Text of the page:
"Take a hike" isn't a blow-off in Grand Junction, but sage advice for a healthy, pleasurable activity. From high Colorado mountain meadows to sandstone canyons, easy strolls to rugged treks, options satisfy every ability, interest and season.
Day 1: Grand Mesa
To the city's east, Grand Mesa rises a mile above the Colorado River Valley. More than 300 lakes dot one of the world's largest flattop mountains, which becomes a wildflower carpeted landscape in mid-summer. Elevations of more than 10,000 feet and shady aspen and spruce groves provide a comfortable escape from summer heat. Behind the Grand Mesa Visitor Center, the easy Discovery Trail provides an informative introduction for all visitors. Surrounding the parking lot, a demonstration Wildflower Garden identifies much of the flora you'll see while hiking. A half-mile paved path at Land-O-Lakes treats walkers to Colorado lake and mesa views. Families can checkout Mesa Lake Shoreline Trail, a kid-friendly 1.5-mile loop.
Many hikers rate Crag Crest Trail their favorite Grand Mesa trek. The 10-mile circular trip winds through Colorado alpine forests to a ridge-top path with panoramic views of the San Juan Mountains, the Book Cliffs and even Utah's La Sal Mountains. With both east and west trailheads you can tailor the hike to your group's ability and time; ascent is more gradual from the west. Complete the entire loop, shuttle between the two trailheads or hike your desired distance and return via the same route.
Snowpack often remains on the mesa until late June — sunscreen and bug spray are a must during summer. The golden glow of aspen makes Grand Mesa an especially appealing autumn destination. Trail guides and maps are available at the Grand Mesa Visitor Center.
Day 2: Book Cliffs
The Book Cliffs frame Grand Junction on the north. Mount Garfield, the highest point along the cliffs, challenges lungs and legs with a 2,000-ft. elevation gain on the two-mile summit trail. Views of the verdant Palisade vineyards and orchards are in stark contrast to Colorado's barren sandstone cliffs.
The Little Book Cliffs Wild Horse Range provides the unique possibility of observing wild mustangs on the open range. Spotting a herd is a matter of being in the right place at the right time, but chances increase along the Main Canyon Trail in winter and spring. From Coal Canyon Trailhead follow Main Canyon Trail along a stream between massive canyon walls. A side-trip up Spring Creek Trail leads through strangely weathered rock columns known as hoodoos. Be sure to walk quietly and alertly, never chasing or harassing the horses. Access to the Little Book Cliffs Wild Horse Range requires a high-clearance, four-wheel drive vehicle and should not be attempted in wet weather.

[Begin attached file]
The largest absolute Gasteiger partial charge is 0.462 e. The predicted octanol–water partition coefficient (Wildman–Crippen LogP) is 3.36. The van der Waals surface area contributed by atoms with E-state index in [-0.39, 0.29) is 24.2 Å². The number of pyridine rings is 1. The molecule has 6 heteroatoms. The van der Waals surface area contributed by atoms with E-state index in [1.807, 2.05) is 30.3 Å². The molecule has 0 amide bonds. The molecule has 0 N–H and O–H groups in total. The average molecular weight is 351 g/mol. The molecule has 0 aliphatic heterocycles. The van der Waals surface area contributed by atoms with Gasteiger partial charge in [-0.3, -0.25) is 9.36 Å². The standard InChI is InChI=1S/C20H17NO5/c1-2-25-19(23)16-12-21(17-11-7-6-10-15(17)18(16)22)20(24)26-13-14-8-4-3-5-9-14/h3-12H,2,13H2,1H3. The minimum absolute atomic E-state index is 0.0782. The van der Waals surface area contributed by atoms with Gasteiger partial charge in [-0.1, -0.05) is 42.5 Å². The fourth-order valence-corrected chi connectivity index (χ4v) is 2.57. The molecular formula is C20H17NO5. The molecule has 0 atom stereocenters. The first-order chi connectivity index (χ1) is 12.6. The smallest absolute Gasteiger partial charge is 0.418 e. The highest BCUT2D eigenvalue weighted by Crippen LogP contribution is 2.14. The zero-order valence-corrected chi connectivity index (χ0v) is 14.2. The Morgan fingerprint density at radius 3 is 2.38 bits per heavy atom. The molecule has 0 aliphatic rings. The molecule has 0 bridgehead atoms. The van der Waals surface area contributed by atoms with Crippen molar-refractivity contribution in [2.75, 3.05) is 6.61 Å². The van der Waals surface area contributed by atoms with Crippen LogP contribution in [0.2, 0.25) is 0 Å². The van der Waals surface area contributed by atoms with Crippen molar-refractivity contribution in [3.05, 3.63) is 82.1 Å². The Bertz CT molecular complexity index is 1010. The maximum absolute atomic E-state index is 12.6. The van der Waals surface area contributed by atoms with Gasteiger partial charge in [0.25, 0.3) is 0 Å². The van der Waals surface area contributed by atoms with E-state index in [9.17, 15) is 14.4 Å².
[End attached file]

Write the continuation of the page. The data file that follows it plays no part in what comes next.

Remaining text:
Day 3: McInnis Canyons National Conservation Area
High desert wilderness lures hardy adventurers to this dramatic National Conservation Area. Rattlesnake Canyon contains the second largest concentration of natural arches in the country. Access to the Upper Trailhead requires a high clearance four-wheel drive vehicle and should not be attempted in wet weather. A short .3-mile hike reaches the first arch and Lower Arches Trail, a mildly strenuous five-mile roundtrip route that allows views of additional Colorado canyon rim arches. The five-mile Pollock Bench Trail also accesses Rattlesnake Arches but makes for a long day.
There are additional McInnis Canyons trails from moderate to difficult. Explore the slickrock, spires and giant alcoves of Pollock, Mee, Devils, Jones, and Knowles Canyons. Colorado National Monument adjoins McInnis Canyons to the east and provides additional hiking trails. Maps and brochures for the Book Cliffs and McInnis Canyons areas are available at the Grand Junction BLM Field Office, 2815 H Road, 970-244-3000.
Heed the advice: "Take a hike," but please don't "get lost."